Deuxièmementbe aware of what you are comfortable with and always prepare for the worst-case scenario. I am well aware that I love seeing money in my bank account and that shelling out hundreds of euros for a weekend trip because I wanted to get there in 2 hours instead of 9 is inherently counterproductive. So I book night buses. I do this because I am familiar with traveling on long long long drives, and even more familiar with sitting next to people who will scootch their butts all up into your personal space so they can get to the perfect angle to lean against the window at. These people exist everywhere and they are not always related to you: BEWARE. If you can’t sleep on buses, don’t book a night bus. If you like the roughly 80% certainty (statistic is made up) that you will be arriving on the same day at the very least, don’t book a bus. If you can’t handle dealing with rude people, don’t book a bus. Or a train. Or leave your house. Or talk to people. You get my gist. These are slightly exaggerated for effect but the point stands, you have to be aware of your preferences and boundaries to avoid any potential worries. My first-night bus experience was awful, but I booked in a way I had all of Friday to sleep the stress away, plus Saturday and Sunday to explore what I wanted. I also chose a town known for being quiet and having little to see or do other than being charming and pleasant in nature. I book trains for experiences I know are going to be taxing or more rigorous in nature because even if you are sitting for the majority of the voyage, traveling takes a lot out of you. The second part of the advice is also vital for study abroad students in particular. Do not be that person who has to leave early from class or arrives late to class because of a booking malfunction, a delay, or anything of the sort. It is frustrating for you, your professors, and everyone else. That said, if you need a weekend in Sicily eating good food and pretending you are from The Godfather I won’t blame you and wish you a happy weekend, just make sure you are being considerate of the time of everyone who has some form of responsibility for you and who you have a responsibility to. If you are prepared, you are also free to wander. Being informed and alert will make any wandering experience enjoyable because you never feel lost or isolated. Wandering is one of the best ways to really enjoy an area and see all it has to offer, and while traipsing aimlessly with not a clue as to where you are may seem like wandering, it really isn’t the best idea. Make sure you have service, if you don’t, have a physical map with easily identifiable landmarks or one downloaded and accessible without service. Or at the very least speak the language of the region you are in. It is good to get lost, but only if you know how to get found. Always have an exit strategy. I may sound like a tactical superstitious person but knowing your available exits is a must in any emergency and does not only apply to school fire drills. It applies to avoiding being robbed, mugged, cornered, injured, or worse, as well as any natural disasters. 

Troisièmement, traveling with friends can be great! Fun experience, safety in numbers, and shared memories, what couldn’t be better? For those who have not traveled with others in such a way, sometimes people you are friendly with in classrooms or on weekends are not good travel companionsPick your travel companions wisely. You may trust your classmate to have your back in getting notes from the class you missed, but would you trust them to show up on time for a flight? Would you trust them with your personal belongings, information, or safety? What about the most commonly overlooked: your emotional well-being? First and foremost, you should always be prepared to take care of yourself before anyone else. You should know how to be safe, avoid situations of danger, and how to get out of them or who to call to get out of them. Your travel buddy should also know all of that for themselves as well, and both of you should know how to take care of one another in case of an emergency. If you do not trust this person, either take the risk and make sure that should anything happen you are prepared to take care of yourself or just don’t travel with them. The worst thing you can do is willingly travel with someone who is going to place you both in danger, so make sure everyone is informed, alert, and aware. You aren’t living in fear, you are living prepared. Next, is your travel companion someone you can be in close quarters with for long periods? A weekend may not sound like much but with the wrong person, it can feel like your own personal eternal hell. Not only is hanging around with someone who drains you emotionally simply awful in and of itself, but benign drained puts you in a vulnerable position—see my first point. Also, you should value yourself and your time, this is your traveling experience and it is perfectly okay to decline to spend your travel moment with someone who is going to deplete you of your energy, endanger you, or actively work against you on the journey. This can look several different ways: perhaps someone is perpetually late and refuses to be on time or consider your time. This means your ability to get to a destination is compromised, your plans have to be reorganized, or you get caught in a situation you don’t want to be in. It would be better to prioritize yourself and your well-being in whatever way that looks like to you. You should not feel like you are responsible for the other person (an adult), and you should not put yourself in a situation where you could be endangered. If it comes down to their tardiness and your well-being, get on the plane and wish them the best of luck. You aren’t their mother and they aren’t your leashed toddler. Perhaps they are someone who has no interest in compromise and consistently belittles you, aka someone you wouldn’t want to be friends with anyway. Don’t travel with them, enjoy your space, and have fun. You are not being paid to act as a silent pincushion to their need to emotionally attack you while they drag you along to everything they want to do and nothing you want to do. Politely and respectfully book another trip to someplace with good food and good music and do it on your own, or at least bring better company. Perhaps they are someone who constantly ditches on plans or just you in general without enough notice, aka the Flake ™. If you wanted the personified version of 2012 airport wifi you could get it, but if you don’t then don’t bother. Regardless of what a bad traveling companion can look like for you, know your limits, keep yourself safe above all, and be aware of your surroundings.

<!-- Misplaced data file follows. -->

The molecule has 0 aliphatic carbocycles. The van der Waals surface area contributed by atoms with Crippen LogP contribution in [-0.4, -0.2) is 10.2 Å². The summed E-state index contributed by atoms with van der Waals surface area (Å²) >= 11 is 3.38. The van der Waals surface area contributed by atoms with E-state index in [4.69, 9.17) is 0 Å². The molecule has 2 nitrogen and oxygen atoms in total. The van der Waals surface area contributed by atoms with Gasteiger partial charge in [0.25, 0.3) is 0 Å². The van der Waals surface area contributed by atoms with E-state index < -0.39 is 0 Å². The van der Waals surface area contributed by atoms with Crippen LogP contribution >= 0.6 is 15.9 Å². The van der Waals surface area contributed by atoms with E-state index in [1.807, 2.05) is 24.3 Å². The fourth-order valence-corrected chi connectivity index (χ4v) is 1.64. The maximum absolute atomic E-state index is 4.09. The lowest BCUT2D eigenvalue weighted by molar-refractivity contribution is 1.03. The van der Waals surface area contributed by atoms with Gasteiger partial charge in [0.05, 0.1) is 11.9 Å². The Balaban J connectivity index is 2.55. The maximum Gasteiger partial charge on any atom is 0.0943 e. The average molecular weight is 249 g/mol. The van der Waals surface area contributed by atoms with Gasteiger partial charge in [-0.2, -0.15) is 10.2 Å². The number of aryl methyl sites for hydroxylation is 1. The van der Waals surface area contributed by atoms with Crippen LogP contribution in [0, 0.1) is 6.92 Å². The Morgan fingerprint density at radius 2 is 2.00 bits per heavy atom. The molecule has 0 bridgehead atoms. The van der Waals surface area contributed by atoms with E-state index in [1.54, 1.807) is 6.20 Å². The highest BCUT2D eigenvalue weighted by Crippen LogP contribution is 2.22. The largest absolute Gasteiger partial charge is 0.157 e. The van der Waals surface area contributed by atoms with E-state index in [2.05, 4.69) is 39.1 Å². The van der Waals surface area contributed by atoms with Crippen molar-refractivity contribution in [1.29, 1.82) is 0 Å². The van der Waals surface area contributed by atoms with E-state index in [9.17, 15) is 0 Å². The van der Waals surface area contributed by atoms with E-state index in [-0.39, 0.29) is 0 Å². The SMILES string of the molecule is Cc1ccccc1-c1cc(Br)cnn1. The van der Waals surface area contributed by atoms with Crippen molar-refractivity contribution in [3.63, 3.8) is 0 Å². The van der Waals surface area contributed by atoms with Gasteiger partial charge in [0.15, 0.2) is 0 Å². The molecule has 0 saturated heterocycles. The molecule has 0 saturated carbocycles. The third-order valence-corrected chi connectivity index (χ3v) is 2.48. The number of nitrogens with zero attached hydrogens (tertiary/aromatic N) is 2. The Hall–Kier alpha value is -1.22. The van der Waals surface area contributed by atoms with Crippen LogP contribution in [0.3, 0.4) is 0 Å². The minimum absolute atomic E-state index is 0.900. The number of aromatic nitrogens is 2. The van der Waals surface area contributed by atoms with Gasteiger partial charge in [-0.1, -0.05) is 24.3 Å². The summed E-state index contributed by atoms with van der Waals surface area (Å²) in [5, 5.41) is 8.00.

Enfin, I know there is a lot to keep in mind even just for weekend trips, but this world is quite big for being so small so being careful is necessary if you want to have a good experience. Have fun, explore the world, and try new things, and try not to have any lasting regrets! Good luck fellow travelers, and I will see you in the next one!

À la prochaine!

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Paikea Houston

I am a person who loves her family, good food, and sunshine. I always believe in trying things at least once for failure is never certain. I'm here to take you along with me to travel further, work harder, and dive headlong into the great wide world!

2024 Spring
Home University:
Penn State University